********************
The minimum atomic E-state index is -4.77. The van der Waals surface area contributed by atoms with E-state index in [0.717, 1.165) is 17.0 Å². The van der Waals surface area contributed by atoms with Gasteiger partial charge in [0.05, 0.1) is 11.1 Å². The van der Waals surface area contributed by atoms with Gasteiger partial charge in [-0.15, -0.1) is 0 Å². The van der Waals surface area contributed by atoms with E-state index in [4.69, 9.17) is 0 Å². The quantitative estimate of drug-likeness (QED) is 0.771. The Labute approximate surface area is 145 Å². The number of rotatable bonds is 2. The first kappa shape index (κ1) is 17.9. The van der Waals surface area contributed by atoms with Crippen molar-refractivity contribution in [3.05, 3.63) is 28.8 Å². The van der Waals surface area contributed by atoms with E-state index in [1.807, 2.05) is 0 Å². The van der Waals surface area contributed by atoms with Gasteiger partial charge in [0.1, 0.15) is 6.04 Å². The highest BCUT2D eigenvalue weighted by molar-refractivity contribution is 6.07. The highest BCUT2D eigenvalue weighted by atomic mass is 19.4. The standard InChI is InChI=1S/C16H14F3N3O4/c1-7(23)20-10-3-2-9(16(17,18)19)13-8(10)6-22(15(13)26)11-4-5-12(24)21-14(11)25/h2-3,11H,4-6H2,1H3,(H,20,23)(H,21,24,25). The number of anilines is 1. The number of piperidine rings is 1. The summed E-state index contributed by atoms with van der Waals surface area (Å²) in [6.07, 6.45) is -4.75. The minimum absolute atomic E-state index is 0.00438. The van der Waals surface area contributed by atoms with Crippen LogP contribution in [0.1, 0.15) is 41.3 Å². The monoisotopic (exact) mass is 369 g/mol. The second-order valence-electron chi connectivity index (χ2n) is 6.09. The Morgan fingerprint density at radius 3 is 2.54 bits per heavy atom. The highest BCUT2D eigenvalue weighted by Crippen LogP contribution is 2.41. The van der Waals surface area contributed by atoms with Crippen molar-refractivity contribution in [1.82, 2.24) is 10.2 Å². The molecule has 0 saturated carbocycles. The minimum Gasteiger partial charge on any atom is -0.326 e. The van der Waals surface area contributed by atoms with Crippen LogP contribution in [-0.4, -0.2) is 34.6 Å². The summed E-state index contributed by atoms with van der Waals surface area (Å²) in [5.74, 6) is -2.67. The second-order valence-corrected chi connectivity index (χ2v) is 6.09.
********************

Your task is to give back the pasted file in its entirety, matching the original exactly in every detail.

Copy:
The minimum atomic E-state index is -4.77. The van der Waals surface area contributed by atoms with E-state index in [0.717, 1.165) is 17.0 Å². The van der Waals surface area contributed by atoms with Gasteiger partial charge in [0.05, 0.1) is 11.1 Å². The van der Waals surface area contributed by atoms with Gasteiger partial charge in [-0.15, -0.1) is 0 Å². The van der Waals surface area contributed by atoms with E-state index in [4.69, 9.17) is 0 Å². The quantitative estimate of drug-likeness (QED) is 0.771. The Labute approximate surface area is 145 Å². The number of rotatable bonds is 2. The first kappa shape index (κ1) is 17.9. The van der Waals surface area contributed by atoms with Crippen molar-refractivity contribution in [3.05, 3.63) is 28.8 Å². The van der Waals surface area contributed by atoms with E-state index in [1.807, 2.05) is 0 Å². The van der Waals surface area contributed by atoms with Gasteiger partial charge in [0.1, 0.15) is 6.04 Å². The highest BCUT2D eigenvalue weighted by molar-refractivity contribution is 6.07. The highest BCUT2D eigenvalue weighted by atomic mass is 19.4. The standard InChI is InChI=1S/C16H14F3N3O4/c1-7(23)20-10-3-2-9(16(17,18)19)13-8(10)6-22(15(13)26)11-4-5-12(24)21-14(11)25/h2-3,11H,4-6H2,1H3,(H,20,23)(H,21,24,25). The number of anilines is 1. The number of piperidine rings is 1. The summed E-state index contributed by atoms with van der Waals surface area (Å²) in [6.07, 6.45) is -4.75. The minimum absolute atomic E-state index is 0.00438. The van der Waals surface area contributed by atoms with Crippen LogP contribution in [0.1, 0.15) is 41.3 Å². The monoisotopic (exact) mass is 369 g/mol. The second-order valence-electron chi connectivity index (χ2n) is 6.09. The Morgan fingerprint density at radius 3 is 2.54 bits per heavy atom. The highest BCUT2D eigenvalue weighted by Crippen LogP contribution is 2.41. The van der Waals surface area contributed by atoms with Crippen molar-refractivity contribution in [1.82, 2.24) is 10.2 Å². The molecule has 0 saturated carbocycles. The minimum Gasteiger partial charge on any atom is -0.326 e. The van der Waals surface area contributed by atoms with Crippen LogP contribution in [-0.4, -0.2) is 34.6 Å². The summed E-state index contributed by atoms with van der Waals surface area (Å²) in [5.74, 6) is -2.67. The second-order valence-corrected chi connectivity index (χ2v) is 6.09.